His agent, Dwight Manley, said it was strictly a business decision and that if Malone plays for anyone next season, it will be the Lakers.
Lakers spokesman John Black said the team expected the move because Malone would have locked himself into a lower salary than he likely will be able to negotiate should he decide to play.
"His options are unlimited now," Black said.
After earning around $19 million in the 2002-03 season with the Utah Jazz, Malone joined the Lakers last summer, signing a two-year contract with a player option for the second year. He earned $1.5 million this season and would have made $1.65 million next year had he exercised his option.
Retirement is a distinct possibility for Malone, who turns 41 this summer and is the second-leading scorer in NBA history. He missed 39 games after tearing a ligament in his right knee last December, and injured the same knee again in the playoffs.
"The first priority for him is we're going to meet with doctors this week and have MRIs done on both legs, specifically his right leg," Manley said. "He has made it clear he won't play if he's not 100 percent healthy.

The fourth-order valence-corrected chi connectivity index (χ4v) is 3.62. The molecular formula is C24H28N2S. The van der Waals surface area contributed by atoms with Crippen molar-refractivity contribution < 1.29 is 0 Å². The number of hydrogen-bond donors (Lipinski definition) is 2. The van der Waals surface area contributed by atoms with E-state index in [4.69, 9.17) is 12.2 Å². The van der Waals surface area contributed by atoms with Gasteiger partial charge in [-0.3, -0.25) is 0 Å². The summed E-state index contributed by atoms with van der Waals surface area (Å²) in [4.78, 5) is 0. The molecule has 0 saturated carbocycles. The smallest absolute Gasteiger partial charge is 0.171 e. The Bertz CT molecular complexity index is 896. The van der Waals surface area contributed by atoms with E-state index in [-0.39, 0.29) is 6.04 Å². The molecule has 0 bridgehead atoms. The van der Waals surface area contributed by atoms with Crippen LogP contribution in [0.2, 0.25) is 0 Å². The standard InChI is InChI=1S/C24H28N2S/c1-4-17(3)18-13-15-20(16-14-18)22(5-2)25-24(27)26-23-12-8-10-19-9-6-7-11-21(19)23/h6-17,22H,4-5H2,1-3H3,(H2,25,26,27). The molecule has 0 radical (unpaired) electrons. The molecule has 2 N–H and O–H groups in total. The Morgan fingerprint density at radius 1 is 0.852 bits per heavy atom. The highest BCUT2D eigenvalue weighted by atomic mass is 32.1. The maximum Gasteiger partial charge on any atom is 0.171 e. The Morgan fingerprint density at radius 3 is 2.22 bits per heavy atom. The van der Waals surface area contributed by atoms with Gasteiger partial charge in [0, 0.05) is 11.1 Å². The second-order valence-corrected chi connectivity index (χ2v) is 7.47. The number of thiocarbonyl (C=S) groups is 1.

"I believe his heart and his competitive juices are in L.A. because he came so far and was such a factor in the Lakers' success."
Malone, who played the first 18 years of his career with the Jazz, signed with the Lakers in hopes of winning his first championship. But it didn't happen as they lost to the Detroit Pistons in the NBA Finals in five games -- the finale a 100-87 setback on Tuesday night.
Malone watched from the bench in street clothes because of the knee injury.
Injured in the Western Conference finals against Minnesota, he had his knee drained five days before the finals began. He was hurt again in Game 2 of the finals and was clearly hampered in Games 3 and 4, limited to a total of 39 minutes.
He then decided to sit out Game 5. The Lakers were a different team without Malone at full strength.
"I just couldn't go (in Game 5)," he said. "Those were two of the most difficult games I've ever played. I got hurt on a freak accident. I made a cut and it just went out on me."
Manley said Malone doesn't regret signing with Los Angeles.
"He's very sure he made the right choice," Manley said.
Malone, Bryant and Manley, who all live in Orange County, flew home together from Detroit. The 25-year-old Bryant has said Malone is like a big brother to him.
Malone's career in Utah was virtually injury-free -- he played in 1,434 of a possible 1,444 regular-season games with the Jazz.
Copyright 2004 by The Associated Press
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